By default, this is set to 0. A value of 0 here indicates that states not in your state list are completely filtered out of the results. It works the same as source_downweight in practice. Just applied to states rather than source.

Note: If list_of_states is empty, state_downweight is not applied and any state can be shown.


Cut off is a paramter that removes all sources with a score below your cut off threshold. By default, it’s set to 0.4. This means that any score below 0.4 will not be shown to the user.

If there are no scores above your threshold, the chatbot should indicate that it is incapable of finding a good result and direct you to your extension office for more help.


Max return amount shows the number of possible links to show to the user in the slideshow.

By default, it’s set to 10. Meaning, if there are 10+ results above your cut_off threshold, it will only show the top 10.


This is the number of returns prior to any kind of filtering based on client/state. Just raw results from Elastic Search prior to the filtering algorithms.

By default, this is set to 100. Meaning each query will return the top 100 results from Elastic Search. Then these will eventually get filtered down to up to the max_return_amount to show to the user.

In general, I don’t see much of a reason for clients to play with this term. It’s mostly used to give a good number of results prior to filtering while not being overly computationally expensive.

Configuration Commands to play with

This won’t be enabled in production. However, if you want to play with configuration settings, you can change each field using the following format:

set parameter value


set client oklahoma_state

set states to Oregon, Oklahoma, Tennessee, North Carolina

set state_downweight 0.9

set max_return_amount 4

set source_downweight 0.95

set search_size 90

set cut_off 0.4

View current parameters

To view configuration parameters in the chatbot dialogue, enter the following command: show parameters

State-specific configuration

<!– Begin Ask Extension Widget embed code –>

<div id=”ae-chatbot-widget”>auto-loaded widget needs a div on your web page with this id</div>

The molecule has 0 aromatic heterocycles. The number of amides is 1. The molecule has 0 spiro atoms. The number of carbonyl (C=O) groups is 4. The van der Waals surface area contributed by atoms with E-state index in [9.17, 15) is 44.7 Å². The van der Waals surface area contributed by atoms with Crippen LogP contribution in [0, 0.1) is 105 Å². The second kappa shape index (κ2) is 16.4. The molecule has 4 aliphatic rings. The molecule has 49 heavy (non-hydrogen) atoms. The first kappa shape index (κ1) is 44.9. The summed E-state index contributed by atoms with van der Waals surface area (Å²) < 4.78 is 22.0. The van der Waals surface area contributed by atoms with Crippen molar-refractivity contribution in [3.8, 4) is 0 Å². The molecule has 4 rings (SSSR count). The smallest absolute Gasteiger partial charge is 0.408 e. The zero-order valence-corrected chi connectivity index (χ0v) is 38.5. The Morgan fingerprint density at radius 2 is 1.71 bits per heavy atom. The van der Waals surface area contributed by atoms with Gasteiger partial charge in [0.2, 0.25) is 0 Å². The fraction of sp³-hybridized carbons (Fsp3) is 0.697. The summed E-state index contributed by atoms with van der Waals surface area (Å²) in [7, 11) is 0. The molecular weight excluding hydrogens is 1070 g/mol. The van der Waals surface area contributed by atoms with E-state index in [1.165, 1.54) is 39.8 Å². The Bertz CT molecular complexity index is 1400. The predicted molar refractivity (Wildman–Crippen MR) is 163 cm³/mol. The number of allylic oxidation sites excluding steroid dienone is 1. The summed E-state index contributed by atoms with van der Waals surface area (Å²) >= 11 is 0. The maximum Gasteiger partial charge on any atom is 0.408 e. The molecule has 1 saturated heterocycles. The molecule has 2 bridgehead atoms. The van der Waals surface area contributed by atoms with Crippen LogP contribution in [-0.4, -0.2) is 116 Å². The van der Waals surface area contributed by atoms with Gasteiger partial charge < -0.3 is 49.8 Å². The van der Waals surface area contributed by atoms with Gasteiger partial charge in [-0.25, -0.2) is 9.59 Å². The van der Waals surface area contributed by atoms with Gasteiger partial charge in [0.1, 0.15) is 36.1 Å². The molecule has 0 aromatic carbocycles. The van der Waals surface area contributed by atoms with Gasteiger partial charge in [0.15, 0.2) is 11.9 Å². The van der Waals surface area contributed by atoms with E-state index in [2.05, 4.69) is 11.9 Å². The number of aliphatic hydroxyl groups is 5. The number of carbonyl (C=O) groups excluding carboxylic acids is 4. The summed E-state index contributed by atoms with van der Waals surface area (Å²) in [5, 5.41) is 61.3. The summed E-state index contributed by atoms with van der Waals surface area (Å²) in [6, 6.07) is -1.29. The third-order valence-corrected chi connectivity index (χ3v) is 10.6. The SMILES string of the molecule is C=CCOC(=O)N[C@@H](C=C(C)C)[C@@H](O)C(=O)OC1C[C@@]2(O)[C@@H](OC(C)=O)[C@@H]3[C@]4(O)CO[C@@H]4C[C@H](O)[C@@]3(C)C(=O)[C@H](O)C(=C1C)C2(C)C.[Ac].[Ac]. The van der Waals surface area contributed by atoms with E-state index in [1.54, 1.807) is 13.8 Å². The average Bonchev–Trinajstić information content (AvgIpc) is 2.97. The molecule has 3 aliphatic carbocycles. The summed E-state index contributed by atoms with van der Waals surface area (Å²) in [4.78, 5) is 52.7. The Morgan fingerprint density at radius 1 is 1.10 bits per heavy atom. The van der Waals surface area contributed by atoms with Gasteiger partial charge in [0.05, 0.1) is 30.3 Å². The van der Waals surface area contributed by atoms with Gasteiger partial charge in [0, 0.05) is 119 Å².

const ae_widget_config_params = {

        client: “ask_extension_kb”,

        list_of_states: [“Minnesota”],

        state_downweight: 0,

        source_downweight: 1,

        search_size: 100,

        cut_off: 0.59,

        max_return_amount: 10



<script src=””></script>

<!– End Ask Extension Widget embed code –>

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About the Extension Foundation

The Extension Foundation was formed in 2006 by Extension Directors and Administrators. Today, the Foundation partners with Cooperative Extension through liaison roles and a formal plan of work with the Extension Committee on Organization and Policy (ECOP) to increase system capacity while providing programmatic services, and helping Extension programs scale and investigate new methods and models for implementing programs. The Foundation provides professional development to Cooperative Extension professionals and offers exclusive services to its members. In 2020 and 2021, the Extension Foundation has awarded 85% of its direct funding back to the Cooperative Extension System, 100% of funds are used to support Cooperative Extension initiatives. 

This technology is supported in part by New Technologies for Ag Extension (funding opportunity no. USDA-NIFA-OP-010186), grant no. 2023-41595-41325 from the USDA National Institute of Food and Agriculture. Any opinions, findings, conclusions, or recommendations expressed in this publication are those of the author(s) and do not necessarily reflect the view of the U.S. Department of Agriculture or the Extension Foundation. For more information, please visit You can view the terms of useat